Discover how delightful walking in the vibrant port town of Split Croatia can be on this self-guided Split walking tour. Starting on the waterfront at the small boat port of Matejuška, it discovers a great value Split restaurant, historical streets, a massive square, the best gelato in Split before finishing at the ever popular people’s square of Narodni Trg.
It answers the question:
What is Splitska Torta?
…it involves layers of a mystery meringue and that is not a bad thing.
Seriously the Dalmatian Coast of Croatia is stunning and unique and with so many things to do in Split, I know you will love this Adriatic Port town.
Our free self-guided walking tour of Split is the perfect way to familiarise yourself with the charming Split waterfront and the streets and squares that line it.
What You Will Find in This Post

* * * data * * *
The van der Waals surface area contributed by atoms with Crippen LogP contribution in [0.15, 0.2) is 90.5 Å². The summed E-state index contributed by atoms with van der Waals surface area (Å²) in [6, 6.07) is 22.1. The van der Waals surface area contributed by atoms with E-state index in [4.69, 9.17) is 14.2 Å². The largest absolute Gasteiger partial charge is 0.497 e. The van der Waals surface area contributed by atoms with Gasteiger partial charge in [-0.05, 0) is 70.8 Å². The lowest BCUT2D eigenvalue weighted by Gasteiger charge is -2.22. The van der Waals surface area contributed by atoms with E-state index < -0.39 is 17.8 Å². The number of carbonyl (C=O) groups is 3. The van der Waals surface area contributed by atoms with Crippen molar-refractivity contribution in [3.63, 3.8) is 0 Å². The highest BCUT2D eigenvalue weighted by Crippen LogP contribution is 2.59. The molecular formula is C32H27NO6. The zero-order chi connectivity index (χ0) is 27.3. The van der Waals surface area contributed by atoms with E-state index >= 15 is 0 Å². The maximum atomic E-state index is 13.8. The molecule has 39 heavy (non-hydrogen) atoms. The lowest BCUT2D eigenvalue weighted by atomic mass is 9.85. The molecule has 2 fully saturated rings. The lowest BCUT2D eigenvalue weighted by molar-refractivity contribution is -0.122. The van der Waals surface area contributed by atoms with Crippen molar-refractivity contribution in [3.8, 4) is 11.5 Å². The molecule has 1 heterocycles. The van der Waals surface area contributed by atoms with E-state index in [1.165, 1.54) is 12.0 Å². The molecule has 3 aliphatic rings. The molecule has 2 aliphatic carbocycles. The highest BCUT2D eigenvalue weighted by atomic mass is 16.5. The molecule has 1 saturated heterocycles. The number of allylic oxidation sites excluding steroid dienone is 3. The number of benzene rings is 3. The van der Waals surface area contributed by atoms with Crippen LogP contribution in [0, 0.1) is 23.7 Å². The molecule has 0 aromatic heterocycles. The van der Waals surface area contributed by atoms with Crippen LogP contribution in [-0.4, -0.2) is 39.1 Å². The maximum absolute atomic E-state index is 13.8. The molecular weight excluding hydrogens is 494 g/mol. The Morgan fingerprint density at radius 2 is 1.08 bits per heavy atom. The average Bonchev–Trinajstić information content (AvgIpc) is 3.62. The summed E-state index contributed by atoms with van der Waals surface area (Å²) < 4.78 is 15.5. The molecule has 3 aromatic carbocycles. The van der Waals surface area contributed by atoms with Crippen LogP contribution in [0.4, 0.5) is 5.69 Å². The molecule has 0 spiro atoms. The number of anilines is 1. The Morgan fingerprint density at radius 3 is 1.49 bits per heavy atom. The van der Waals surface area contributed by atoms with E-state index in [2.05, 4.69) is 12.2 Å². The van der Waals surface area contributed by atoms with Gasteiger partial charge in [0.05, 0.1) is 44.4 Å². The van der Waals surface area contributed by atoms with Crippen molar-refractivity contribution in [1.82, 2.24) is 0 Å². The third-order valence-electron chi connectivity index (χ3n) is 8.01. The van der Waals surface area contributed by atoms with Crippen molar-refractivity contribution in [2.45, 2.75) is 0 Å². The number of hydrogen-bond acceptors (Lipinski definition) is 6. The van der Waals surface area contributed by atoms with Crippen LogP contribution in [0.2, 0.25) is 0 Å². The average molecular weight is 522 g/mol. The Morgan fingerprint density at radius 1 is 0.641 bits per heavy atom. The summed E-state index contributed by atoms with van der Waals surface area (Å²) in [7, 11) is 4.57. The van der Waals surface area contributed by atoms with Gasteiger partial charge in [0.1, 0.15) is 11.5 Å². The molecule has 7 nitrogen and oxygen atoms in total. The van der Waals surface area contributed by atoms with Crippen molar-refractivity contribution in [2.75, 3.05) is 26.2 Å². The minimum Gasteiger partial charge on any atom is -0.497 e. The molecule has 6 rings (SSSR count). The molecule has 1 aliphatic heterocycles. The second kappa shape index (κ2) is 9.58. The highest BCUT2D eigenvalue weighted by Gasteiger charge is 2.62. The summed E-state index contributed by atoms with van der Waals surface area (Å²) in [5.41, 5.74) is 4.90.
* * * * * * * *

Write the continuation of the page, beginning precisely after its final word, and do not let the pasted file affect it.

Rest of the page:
Matejuska Split Small Boat Harbour
Matejuška is the name of the area at the western end of the Riva where the small boat harbour is. The Riva in Split is a wide palm tree lined promenade where tourists and locals go to check out the action, drink, eat and stroll.
The hook statue at the boat harbour is meant to farewell fishermen as they go to sea (or so the story goes) but it also works well as a photograph prop.
Matejuska is a busy place at night with everyone meeting up for drinks or a cheap home-style meal at Buffet Fife.
Buffet Fife Split Review
The Calamari and Chips at Buffet Fife could easily feed two people, especially with the addition of a salad. It tasted just as good as it looks.
The other dish shown below is a traditional Dalmatian meal called Pasticada, where beef is marinated in vinegar, cooked in red wine and served with gnocchi.